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April 3, 2015

Arkansas’ and Indiana’s Fixes to “Religious Freedom” Laws are Illusory

Arkansas’ and Indiana’s passage of discriminatory “religious freedom” laws was met with national backlash from civil rights groups, the business community, and others.  Under intense public pressure, both state legislatures made “fixes” to these laws, which their respective Governors promptly signed.   But these revisions are illusory and do little to mitigate the harms of these laws.

Neither of the original Arkansas or Indiana measures mentioned sexual orientation or discrimination. Under the guise of religious freedom, however, both allowed businesses and employers to discriminate against the LGBT community, as well as against religious and ethnic minorities, by providing them with a virtually insurmountable religious-based legal defense.Arkansas-StateSeal.svg

Proponents of these laws erroneously claimed that they were modeled on the 1993 federal Religious Freedom Restoration (“RFRA”).  That RFRA, which the Anti-Defamation League supported, was much narrower and explicitly designed to protect individuals and faith-based institutions’ religious exercise from government infringement.   It was never meant to apply to for-profit entities or private disputes, or to enable entities to discriminate against individuals in the name of “religious freedom.”

Indiana’s fix to its law prohibits businesses from denying services to customers based on sexual orientation or gender identity.  And Arkansas’ revision now tracks the language of RFRA and states that it should be interpreted consistent with the federal law.  While these fixes may make good media sound bites, they are misleading.

The revised Indiana law does not provide statewide civil rights protections for the LGBT community or prevent its use to harm others.  Because the state does not have an inclusive anti-discrimination statute, and because the vast majority of Indiana cities and towns lack local civil rights protections for the LGBT community, businesses and employers remain free to discriminate on the basis of sexual orientation or gender identity.   Even with this fix, the Indiana law still provides a powerful religious-based defense to individuals and businesses in civil and criminal actions, and infringes on the rights of others.  For example, a police officer could refuse to protect a casino, liquor store, pharmacy, butcher shop, lending institution, or women’s health clinic.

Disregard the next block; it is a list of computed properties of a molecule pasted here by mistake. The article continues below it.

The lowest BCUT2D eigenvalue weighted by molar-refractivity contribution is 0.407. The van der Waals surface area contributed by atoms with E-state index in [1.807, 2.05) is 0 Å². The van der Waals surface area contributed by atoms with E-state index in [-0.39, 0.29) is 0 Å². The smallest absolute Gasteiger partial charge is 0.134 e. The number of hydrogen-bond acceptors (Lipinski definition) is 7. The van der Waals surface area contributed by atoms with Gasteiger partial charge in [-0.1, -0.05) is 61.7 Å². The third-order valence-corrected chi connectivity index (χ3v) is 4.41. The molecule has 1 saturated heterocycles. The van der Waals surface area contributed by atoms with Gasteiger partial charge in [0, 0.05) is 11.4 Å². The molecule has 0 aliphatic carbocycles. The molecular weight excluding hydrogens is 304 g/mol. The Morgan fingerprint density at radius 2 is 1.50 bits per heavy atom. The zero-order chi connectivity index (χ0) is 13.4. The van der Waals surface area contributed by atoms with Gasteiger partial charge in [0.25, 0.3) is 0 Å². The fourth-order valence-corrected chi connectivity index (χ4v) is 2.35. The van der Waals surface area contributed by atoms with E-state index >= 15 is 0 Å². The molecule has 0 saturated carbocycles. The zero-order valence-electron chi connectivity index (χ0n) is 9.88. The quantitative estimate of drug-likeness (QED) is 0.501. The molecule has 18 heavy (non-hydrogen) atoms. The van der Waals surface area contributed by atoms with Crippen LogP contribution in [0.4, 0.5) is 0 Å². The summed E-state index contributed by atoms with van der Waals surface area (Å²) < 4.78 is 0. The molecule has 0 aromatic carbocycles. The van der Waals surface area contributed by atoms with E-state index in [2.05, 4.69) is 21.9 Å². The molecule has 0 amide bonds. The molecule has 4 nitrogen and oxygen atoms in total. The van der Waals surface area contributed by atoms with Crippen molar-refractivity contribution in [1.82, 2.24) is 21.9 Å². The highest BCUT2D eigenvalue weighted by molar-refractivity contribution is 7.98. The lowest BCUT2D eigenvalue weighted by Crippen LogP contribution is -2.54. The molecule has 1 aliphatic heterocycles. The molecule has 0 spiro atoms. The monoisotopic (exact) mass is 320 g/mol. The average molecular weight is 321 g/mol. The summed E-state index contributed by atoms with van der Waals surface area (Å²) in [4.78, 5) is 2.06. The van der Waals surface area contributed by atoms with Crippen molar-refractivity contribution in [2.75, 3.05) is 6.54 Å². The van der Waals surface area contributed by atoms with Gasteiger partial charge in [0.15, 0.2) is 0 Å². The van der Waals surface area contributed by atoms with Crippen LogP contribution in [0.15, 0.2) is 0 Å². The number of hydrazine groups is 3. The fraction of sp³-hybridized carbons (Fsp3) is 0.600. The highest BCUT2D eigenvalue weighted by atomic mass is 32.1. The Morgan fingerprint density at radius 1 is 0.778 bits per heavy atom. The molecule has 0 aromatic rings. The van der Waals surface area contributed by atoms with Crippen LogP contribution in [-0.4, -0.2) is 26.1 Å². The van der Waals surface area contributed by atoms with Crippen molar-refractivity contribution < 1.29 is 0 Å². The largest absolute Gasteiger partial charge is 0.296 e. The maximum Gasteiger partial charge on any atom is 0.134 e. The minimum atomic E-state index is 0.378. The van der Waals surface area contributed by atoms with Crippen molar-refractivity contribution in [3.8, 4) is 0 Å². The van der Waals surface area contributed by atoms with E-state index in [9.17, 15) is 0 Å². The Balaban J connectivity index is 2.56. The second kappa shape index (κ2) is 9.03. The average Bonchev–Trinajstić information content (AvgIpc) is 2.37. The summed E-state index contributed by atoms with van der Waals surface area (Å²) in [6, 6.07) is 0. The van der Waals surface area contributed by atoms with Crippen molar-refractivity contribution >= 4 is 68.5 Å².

The amended Arkansas law is perhaps more disingenuous.  Although it is now consistent with RFRA, the U.S. Supreme Court’s deeply disturbing Hobby Lobby decision expands RFRA’s protections to for-profit, closely held corporations (ranging from small businesses to nationwide companies like Hobby Lobby).  And a 1999 federal U.S. Court of Appeals decision applicable to Arkansas ruled that RFRA applies to private disputes.

So a family owned business, large or small, can invoke the new law’s powerful defense in virtually any civil action, including claims of discrimination or wrongful denial of service, employment or housing.  Keep in mind, 96.6% of Arkansas’ employers are small businesses.  Translation: the vast majority of Arkansas’ businesses can use the law to deny services, employment, and housing to the LGBT community and other minorities.  Making matters worse, Arkansas has no state-wide civil rights protections for the LGBT community, and it recently enacted another law barring local governments from providing such protections for their residents.

To truly remedy the harmful effects of their so-called “religious freedom” laws, Arkansas and Indiana must enact statewide anti-discrimination protections for the LGBT community, insert additional safeguards against use of the laws to harm others, and limit their application to individuals, religious institutions, and religiously-affiliated non-profits against government action that substantially burdens religion.

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October 8, 2014

Gun Range Owner’s Offensive Ban on Muslim Patrons is Unlawful


Jan Morgan